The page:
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Create a Custom Schedule Status Field in Microsoft Project

Overview

Have you ever tried to use the default task Status field in Microsoft Project? This field uses the Status date that you set in your project (or the Current date if you have not set a Status date) to calculate the current status of every task in your schedule.  Once calculated, the Status field will return one of four values for each task in your project schedule. These values are:

  • Complete
  • On Schedule
  • Late
  • Future Task

In the past couple of weeks, I have been experimenting with the Status field, and have encountered a couple of issues that concern me. The primary issue with this field is that it does not calculate the Late value the way I would have expected it to do. To me, the Status field should calculate a Late value whenever it encounters one of the following conditions:

  • An unstarted task has a Start date that is earlier than the Status date.
  • The progress line for an in-progress task does not reach the Status date for the project.

In my experimentation, however, I discovered that Microsoft Project will calculate an unexpected On Schedule value when it encounters one of the following situations:

  • The Start date of an unstarted task is one day earlier than the Status date.
  • The progress line for an in-progress task reaches within one day of the Status date for the project.

Thinking that I may have encountered a bug in Microsoft Project, I did a little more research. Specifically, I read the Help article on the Status (Task) field. In the How Calculated section of this article, I discovered the reason for the previous behavior. To quote the Help article:

“If timephased cumulative percent complete is spread to at least the day before the status date, then the Status field contains On Schedule.”

After reading the Help article and understanding fully how the Status field values are calculated, I said to myself, “I respectfully disagree.” For example, take a look at the project schedule in Figure 1. Suppose that the Current date for this project is Tuesday, April 5 (shown by the green gridline in the Gantt Chart screen). And suppose that I set the Status date to Friday, April 1 (shown by the red dashed gridline in the Gantt Chart screen), which represents the last working day of last week’s reporting period.

Figure 1: Status field values for each task

In Figure 1 shown previously, notice that the Status field displays an On Schedule value for the Build 1 and Design 2 tasks. In reality, these two tasks are Late tasks. Given that the Status date is Friday of last week, the Build 1 task should have 1 day of task progress, and the Design 2 task should have been completed. Because neither of these happened, the tasks are actually late and are not on schedule.

Furthermore, in Figure 1 shown previously, the Design 4 and Build 4 tasks have progress in the future (to the right of the Status date line). In scheduling terms, we refer to this situation as “out of sequence progress” or “future progress”. In fact, in the world of accurate project scheduling, there should never be any actual progress in the future!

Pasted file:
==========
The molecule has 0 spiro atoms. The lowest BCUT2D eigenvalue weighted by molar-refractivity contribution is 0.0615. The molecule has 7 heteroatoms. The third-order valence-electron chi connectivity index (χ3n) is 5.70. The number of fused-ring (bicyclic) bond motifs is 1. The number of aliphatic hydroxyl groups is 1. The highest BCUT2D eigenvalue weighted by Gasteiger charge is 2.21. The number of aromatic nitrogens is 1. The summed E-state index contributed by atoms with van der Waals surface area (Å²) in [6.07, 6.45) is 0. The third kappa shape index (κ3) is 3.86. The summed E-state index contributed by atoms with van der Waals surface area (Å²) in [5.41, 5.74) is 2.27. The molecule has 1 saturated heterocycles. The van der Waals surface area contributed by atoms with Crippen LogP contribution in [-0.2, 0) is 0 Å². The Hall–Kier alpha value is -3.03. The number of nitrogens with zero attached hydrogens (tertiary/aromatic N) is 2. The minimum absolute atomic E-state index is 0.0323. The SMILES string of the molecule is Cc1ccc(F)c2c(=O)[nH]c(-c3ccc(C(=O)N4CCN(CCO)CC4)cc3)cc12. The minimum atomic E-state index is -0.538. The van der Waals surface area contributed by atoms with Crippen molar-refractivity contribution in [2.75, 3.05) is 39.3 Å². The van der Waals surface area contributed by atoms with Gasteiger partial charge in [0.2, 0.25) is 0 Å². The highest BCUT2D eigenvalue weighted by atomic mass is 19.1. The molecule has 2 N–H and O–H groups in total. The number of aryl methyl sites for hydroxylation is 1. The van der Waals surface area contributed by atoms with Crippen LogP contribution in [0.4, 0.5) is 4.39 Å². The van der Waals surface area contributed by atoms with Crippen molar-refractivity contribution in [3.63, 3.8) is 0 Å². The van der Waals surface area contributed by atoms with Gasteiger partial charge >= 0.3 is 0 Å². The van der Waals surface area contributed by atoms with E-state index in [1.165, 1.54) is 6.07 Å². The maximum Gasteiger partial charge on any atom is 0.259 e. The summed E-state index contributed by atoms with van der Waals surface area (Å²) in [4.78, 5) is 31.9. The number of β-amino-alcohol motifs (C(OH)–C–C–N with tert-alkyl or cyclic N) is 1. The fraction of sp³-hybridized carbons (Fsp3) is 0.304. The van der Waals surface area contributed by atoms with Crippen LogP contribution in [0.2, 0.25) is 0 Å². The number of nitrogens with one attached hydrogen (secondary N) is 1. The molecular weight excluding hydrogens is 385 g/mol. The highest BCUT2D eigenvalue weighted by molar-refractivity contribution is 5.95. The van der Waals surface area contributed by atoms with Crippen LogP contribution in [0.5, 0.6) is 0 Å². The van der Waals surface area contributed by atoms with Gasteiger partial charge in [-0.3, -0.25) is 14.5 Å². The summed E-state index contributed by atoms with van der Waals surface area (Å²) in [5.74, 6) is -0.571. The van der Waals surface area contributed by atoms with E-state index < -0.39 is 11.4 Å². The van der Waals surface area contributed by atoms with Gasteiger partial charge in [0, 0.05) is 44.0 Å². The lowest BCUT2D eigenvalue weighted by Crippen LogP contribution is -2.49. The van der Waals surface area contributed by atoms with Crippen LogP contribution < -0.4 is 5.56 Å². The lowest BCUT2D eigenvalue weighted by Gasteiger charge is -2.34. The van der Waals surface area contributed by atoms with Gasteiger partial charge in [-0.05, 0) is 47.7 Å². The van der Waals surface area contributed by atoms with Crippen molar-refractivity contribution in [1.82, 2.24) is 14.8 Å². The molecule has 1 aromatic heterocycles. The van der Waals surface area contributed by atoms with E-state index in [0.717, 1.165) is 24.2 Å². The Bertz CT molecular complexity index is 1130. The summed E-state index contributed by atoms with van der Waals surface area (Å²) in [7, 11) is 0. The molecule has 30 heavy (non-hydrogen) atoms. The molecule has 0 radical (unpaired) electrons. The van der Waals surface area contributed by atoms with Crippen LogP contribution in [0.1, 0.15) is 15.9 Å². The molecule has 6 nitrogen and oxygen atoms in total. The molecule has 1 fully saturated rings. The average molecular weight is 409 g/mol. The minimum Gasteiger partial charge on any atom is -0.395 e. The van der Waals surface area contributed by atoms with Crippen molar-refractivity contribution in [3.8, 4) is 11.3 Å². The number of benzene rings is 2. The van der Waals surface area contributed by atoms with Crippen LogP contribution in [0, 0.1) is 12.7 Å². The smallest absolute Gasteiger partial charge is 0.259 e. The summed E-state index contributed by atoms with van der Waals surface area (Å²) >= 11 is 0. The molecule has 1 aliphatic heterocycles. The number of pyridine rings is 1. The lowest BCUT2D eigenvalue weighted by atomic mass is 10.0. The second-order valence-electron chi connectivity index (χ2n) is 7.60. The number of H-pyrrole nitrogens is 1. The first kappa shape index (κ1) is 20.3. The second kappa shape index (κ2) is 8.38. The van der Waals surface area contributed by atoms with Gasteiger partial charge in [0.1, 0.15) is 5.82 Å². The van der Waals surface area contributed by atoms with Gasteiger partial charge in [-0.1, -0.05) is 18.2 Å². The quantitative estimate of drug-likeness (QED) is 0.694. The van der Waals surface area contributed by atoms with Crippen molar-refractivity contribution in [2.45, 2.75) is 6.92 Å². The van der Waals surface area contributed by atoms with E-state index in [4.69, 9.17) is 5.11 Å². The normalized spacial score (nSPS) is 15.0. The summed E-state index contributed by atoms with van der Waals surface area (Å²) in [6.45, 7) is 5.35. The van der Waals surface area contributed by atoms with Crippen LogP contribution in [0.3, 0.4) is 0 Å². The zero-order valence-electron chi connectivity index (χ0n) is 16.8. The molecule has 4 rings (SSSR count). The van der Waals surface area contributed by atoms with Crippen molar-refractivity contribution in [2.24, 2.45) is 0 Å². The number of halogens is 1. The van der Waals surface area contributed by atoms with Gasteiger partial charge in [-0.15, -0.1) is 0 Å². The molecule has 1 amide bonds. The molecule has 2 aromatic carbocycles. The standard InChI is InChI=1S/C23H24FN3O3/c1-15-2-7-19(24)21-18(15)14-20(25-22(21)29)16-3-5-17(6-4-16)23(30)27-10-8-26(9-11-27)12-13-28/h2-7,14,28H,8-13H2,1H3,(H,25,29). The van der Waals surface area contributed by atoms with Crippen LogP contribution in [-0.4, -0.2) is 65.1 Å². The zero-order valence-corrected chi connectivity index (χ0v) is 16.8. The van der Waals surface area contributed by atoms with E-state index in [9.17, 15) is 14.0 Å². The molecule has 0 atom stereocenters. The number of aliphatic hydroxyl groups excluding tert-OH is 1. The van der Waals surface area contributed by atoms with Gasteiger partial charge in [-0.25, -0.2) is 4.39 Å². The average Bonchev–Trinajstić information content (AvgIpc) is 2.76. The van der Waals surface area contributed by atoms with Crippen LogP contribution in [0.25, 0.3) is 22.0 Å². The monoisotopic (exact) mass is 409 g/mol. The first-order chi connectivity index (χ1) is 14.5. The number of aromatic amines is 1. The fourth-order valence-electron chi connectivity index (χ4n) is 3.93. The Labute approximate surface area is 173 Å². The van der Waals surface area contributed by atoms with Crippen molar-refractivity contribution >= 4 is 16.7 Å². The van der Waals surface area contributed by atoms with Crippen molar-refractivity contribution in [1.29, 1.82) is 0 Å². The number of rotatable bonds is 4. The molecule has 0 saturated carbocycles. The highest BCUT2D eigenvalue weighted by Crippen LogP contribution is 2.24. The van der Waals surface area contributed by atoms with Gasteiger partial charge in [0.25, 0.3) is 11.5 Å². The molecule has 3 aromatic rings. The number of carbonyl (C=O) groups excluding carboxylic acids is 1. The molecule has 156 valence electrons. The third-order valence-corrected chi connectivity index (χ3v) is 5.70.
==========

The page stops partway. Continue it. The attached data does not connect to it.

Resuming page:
As a result of my frustrations with the default task default Status field, I decided to see if I could create a custom field that would accurately depict the current schedule status of every task, based on whatever date you set for the Status date. And furthermore, I would like this custom field to “flag” tasks have “future progress” entered.

Solution

The good news is that after a lot of experimentation, I was able to successfully create my own custom Schedule Status field that accurately portrays the true schedule status of every task based on the Status date of the project. Here is how to create your own custom Schedule Status field:

  1. Open any project that is currently in-progress.
  2. Click the Project tab to display the Project ribbon.
  3. In the Properties section of the Project ribbon, click the Custom Fields button.
  4. In the upper-right corner of the Custom Fields dialog, click the Type pick list and select the Text value, such as shown in Figure 2.

Figure 2: Select the Text field type

    5. In the list of custom Text fields, select the first unused Text field and then click the Rename button.
    6. In the Rename Field dialog, enter Schedule Status as the name of the custom field such as shown in Figure 3, and then click the OK button.

Figure 3: Rename field dialog

    7. Leave the new Schedule Status field selected and then click the Formula button in the Custom attributes section of the dialog.
    8. In the Formula dialog, copy the following formula in this blog post article and paste it into the dialog, such as shown in Figure 4.

Figure 4: Formula dialog with custom formula

The formula to paste into the Formula dialog is as follows:

Switch([Start]<[Status Date] And [Stop]=ProjDateValue(“NA”),”Needs an Update”,[% Complete]<100 And [Stop]<[Status Date],”Needs an Update”,[% Complete]=100 And [Finish]>[Status Date],”Future Progress”,[% Complete]=100 And [Stop]<=”Status Date”,”Completed Task”,[% Complete]<100 And [Stop]=[Status Date],”On Schedule”,[% Complete]=0 And [Start]>=[Status Date],”Future Task”,[Finish]>[Status Date] And [Stop]>[Status Date],”Future Progress”)